Taxpayer Grants to Planned Parenthood Said to be Illegal
July 7, 2008 - 7:04 PM
Capitol Hill (CNSNews.com) - An abstinence education specialist with one of the nation's largest pro-family organizations has alleged that a Planned Parenthood affiliate's use of taxpayer funded grants to recruit new customers was a violation of federal law.
Jerry Gramckow, Abstinence Education editor at Focus on the Family, told CNSNews.com the law is clear on the use of federal teen pregnancy prevention money.
"It sounds as though it is money funded through Title V," Gramckow explained, referring to Title V of the Welfare Reform Act. "The issue is how did Congress intend this money to be spent when it was allocated, and the clear intent in the 'A-H Guidelines' of Title V requires that these programs teach abstinence-only until marriage."
The restrictions on sex education funding are referred to as the "A-H Guidelines" because there are eight items in that particular section of the U.S. Code, identified by the letters A though H.
As CNSNews.com previously reported, Planned Parenthood of North Central Ohio (PPNCO) applied for and received $5,145 in taxpayer funds for fiscal year 2002-2003 from the "Wellness Program Committee" of the Morrow County [Ohio] Job and Family Services (JFS). That agency oversees distribution of the federal block grants and state matching funds from the Temporary Assistance to Needy Families (TANF) program according to guidelines established by the Ohio legislature. TANF funding of sex education is covered by the Title V "Maternal and Child Health Services" block grant program.
The Wellness Program Committee made four grants for sex education programs, totaling $15,923. The PPNCO grant was 32.3 percent of the committee's total budget for that subject. None of the four grants were for abstinence-only education according to documents obtained by CNSNews.com .
PPNCO sought its grant to pay eight "teen outreach workers" to recruit new customers from among their peers. Under the proposal, teens selected from Morrow County schools would be paid $100 to complete "outreach" training, and $5 for each new customer, up to 20, referred to Planned Parenthood's abortion clinic in Cardington, Ohio.
Federal Law Mandates Abstinence-Only Education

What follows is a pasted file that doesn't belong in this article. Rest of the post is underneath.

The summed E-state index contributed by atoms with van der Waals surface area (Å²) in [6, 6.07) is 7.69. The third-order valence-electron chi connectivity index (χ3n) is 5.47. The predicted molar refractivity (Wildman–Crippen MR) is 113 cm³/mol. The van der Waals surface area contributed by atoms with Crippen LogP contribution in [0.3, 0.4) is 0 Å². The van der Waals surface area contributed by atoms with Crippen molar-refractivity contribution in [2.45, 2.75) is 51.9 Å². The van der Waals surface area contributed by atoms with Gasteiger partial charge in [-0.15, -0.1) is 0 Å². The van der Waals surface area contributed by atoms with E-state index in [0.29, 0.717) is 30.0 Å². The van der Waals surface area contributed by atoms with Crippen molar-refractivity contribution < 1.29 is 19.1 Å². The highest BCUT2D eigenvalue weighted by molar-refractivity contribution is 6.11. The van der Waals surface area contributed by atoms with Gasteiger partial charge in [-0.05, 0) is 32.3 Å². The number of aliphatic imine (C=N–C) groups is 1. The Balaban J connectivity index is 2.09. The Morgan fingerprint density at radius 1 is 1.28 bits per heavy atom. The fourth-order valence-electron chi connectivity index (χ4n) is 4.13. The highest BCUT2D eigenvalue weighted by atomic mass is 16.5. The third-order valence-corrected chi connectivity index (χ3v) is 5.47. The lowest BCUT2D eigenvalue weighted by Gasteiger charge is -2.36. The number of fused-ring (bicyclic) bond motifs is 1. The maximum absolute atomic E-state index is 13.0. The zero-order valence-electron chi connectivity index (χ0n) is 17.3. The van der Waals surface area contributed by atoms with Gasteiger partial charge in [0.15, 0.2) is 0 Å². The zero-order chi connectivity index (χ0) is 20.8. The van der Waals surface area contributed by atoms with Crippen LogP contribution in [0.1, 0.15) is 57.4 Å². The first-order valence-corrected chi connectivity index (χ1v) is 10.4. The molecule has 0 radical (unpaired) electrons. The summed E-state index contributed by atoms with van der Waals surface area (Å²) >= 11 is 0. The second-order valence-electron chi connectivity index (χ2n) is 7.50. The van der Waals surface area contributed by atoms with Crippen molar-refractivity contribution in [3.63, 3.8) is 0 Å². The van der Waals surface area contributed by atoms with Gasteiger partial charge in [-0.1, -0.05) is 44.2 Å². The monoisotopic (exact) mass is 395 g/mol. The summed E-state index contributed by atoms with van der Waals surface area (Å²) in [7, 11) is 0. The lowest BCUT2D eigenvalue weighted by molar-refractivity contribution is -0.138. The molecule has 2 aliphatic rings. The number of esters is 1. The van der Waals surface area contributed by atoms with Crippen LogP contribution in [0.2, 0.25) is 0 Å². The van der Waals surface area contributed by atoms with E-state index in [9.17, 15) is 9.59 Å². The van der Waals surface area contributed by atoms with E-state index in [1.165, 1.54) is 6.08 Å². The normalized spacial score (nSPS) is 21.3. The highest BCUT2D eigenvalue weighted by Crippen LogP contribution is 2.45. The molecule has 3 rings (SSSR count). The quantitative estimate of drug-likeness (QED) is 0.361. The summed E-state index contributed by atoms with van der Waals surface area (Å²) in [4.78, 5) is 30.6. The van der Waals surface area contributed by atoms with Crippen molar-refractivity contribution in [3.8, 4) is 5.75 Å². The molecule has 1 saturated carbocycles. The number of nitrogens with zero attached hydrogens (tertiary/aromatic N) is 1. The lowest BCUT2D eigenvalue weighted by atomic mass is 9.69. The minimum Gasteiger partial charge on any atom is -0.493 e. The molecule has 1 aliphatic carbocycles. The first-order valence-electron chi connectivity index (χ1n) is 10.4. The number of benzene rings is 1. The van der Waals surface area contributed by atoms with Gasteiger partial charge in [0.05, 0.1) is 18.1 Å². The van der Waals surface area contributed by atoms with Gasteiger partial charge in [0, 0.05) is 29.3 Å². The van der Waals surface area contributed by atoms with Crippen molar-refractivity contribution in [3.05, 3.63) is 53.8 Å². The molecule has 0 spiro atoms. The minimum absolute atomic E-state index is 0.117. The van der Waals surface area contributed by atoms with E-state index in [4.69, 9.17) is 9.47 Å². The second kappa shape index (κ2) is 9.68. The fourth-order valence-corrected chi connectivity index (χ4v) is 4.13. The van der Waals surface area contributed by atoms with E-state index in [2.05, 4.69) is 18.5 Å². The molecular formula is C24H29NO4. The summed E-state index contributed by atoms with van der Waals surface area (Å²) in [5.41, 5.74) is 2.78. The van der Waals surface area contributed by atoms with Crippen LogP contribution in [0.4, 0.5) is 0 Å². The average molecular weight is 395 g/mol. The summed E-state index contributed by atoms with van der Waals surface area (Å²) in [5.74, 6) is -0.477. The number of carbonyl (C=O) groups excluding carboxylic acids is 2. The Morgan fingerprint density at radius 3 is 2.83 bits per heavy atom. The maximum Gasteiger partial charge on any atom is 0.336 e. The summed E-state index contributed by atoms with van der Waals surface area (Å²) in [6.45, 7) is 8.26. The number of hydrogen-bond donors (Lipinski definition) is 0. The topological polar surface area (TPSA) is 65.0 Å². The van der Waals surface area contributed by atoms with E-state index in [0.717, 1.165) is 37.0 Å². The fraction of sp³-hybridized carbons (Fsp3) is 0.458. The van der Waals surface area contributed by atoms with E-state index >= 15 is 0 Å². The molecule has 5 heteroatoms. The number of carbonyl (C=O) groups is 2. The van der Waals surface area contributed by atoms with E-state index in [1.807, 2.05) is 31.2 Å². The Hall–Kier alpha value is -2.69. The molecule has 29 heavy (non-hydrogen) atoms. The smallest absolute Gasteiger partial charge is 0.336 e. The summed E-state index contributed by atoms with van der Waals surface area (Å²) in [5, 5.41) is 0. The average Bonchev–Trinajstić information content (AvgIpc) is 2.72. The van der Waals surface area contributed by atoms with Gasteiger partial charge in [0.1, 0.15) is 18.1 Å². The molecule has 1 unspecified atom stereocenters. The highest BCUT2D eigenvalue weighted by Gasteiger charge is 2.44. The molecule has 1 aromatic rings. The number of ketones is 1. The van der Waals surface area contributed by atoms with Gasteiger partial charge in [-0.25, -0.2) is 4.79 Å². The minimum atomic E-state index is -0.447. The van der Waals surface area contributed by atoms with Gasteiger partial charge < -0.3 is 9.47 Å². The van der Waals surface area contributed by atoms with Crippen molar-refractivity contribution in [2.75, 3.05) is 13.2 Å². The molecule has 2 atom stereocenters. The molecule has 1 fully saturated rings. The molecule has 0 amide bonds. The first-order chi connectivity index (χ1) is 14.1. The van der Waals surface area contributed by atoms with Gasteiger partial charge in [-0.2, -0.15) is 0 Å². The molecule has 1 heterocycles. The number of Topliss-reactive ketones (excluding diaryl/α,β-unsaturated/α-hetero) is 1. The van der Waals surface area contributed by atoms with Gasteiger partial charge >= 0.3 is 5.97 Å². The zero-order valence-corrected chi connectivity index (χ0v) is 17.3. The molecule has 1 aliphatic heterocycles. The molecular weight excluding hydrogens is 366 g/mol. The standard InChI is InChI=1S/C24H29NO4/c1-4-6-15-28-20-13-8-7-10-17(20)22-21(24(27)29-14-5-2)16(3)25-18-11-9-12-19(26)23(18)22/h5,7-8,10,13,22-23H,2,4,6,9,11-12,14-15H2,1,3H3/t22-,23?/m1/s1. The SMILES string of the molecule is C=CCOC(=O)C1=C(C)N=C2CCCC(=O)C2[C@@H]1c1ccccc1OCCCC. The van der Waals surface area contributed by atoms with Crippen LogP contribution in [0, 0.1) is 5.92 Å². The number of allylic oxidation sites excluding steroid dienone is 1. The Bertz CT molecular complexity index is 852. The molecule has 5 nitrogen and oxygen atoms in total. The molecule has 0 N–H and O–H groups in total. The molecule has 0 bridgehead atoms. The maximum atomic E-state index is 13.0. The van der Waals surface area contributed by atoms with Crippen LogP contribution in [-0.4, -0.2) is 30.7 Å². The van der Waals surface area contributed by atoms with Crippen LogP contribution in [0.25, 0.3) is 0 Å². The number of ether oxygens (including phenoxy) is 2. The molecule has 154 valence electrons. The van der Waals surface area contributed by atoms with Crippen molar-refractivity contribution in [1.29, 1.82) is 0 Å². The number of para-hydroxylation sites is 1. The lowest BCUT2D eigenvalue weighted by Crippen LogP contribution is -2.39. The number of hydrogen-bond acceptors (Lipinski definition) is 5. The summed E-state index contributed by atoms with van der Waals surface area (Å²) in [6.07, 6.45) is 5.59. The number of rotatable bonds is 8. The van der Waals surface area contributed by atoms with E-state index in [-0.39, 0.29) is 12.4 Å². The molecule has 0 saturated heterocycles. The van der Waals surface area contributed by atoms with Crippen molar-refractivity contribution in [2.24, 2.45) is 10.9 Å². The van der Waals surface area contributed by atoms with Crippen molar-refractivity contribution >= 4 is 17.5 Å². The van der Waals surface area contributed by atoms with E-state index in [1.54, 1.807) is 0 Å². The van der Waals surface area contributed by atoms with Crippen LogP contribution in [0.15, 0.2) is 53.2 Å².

But the federal statute to which Gramckow referred states that any teen sex education program funded with Title V money must have "as its exclusive purpose teaching the social, psychological, and health gains to be realized by abstaining from sexual activity," and must teach "abstinence from sexual activity outside of marriage as the expected standard for all school age children."
As CNSNews.com also previously reported, the Abstinence and Absolutes Association (A&A) , a non-profit group that meets the Title V rules, filed a formal discrimination complaint with the Wellness Program Committee. In its complaint, A&A argued that the committee is biased against abstinence-only education.
Cynthia Torppa, the coordinator for the committee, rejected that claim.
"I don't think that the people on the committee have a vested interest in one type of program versus another," Torppa told CNSNews.com Friday. "The objective of the program is to prevent teen pregnancy and I think the committee wants to do what social science shows will be effective in doing that."
Torppa explained that the committee uses a set of objective criteria, including a cost benefit analysis, to determine which grant applications will and will not be funded. Those criteria include the likelihood of success in achieving the program goals.
"All of those things were put in place to prevent bias so that every single application that comes in is looked at using the same criteria, using the same numeric calculations, and judged against social science research," Torppa added. "I think we've done our best to eliminate bias."
Donald Wake, director of Morrow County JFS, confirmed that one particular study of teen pregnancy prevention programs was used by the committee.